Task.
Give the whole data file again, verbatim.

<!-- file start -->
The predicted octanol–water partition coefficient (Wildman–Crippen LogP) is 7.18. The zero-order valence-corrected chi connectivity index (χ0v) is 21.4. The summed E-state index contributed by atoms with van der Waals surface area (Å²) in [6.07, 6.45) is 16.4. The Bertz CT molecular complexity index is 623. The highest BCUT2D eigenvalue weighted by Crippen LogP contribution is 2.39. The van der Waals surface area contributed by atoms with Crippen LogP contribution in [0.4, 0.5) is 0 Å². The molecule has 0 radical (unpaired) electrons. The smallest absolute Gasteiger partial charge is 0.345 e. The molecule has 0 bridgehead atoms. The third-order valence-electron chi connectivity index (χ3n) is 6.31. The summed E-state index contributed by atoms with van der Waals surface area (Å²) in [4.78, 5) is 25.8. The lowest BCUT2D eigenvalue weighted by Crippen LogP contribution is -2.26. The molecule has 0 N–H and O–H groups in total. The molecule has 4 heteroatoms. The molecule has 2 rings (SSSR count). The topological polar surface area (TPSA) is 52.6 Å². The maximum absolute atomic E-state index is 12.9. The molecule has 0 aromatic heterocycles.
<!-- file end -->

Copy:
The predicted octanol–water partition coefficient (Wildman–Crippen LogP) is 7.18. The zero-order valence-corrected chi connectivity index (χ0v) is 21.4. The summed E-state index contributed by atoms with van der Waals surface area (Å²) in [6.07, 6.45) is 16.4. The Bertz CT molecular complexity index is 623. The highest BCUT2D eigenvalue weighted by Crippen LogP contribution is 2.39. The van der Waals surface area contributed by atoms with Crippen LogP contribution in [0.4, 0.5) is 0 Å². The molecule has 0 radical (unpaired) electrons. The smallest absolute Gasteiger partial charge is 0.345 e. The molecule has 0 bridgehead atoms. The third-order valence-electron chi connectivity index (χ3n) is 6.31. The summed E-state index contributed by atoms with van der Waals surface area (Å²) in [4.78, 5) is 25.8. The lowest BCUT2D eigenvalue weighted by Crippen LogP contribution is -2.26. The molecule has 0 N–H and O–H groups in total. The molecule has 4 heteroatoms. The molecule has 2 rings (SSSR count). The topological polar surface area (TPSA) is 52.6 Å². The maximum absolute atomic E-state index is 12.9. The molecule has 0 aromatic heterocycles.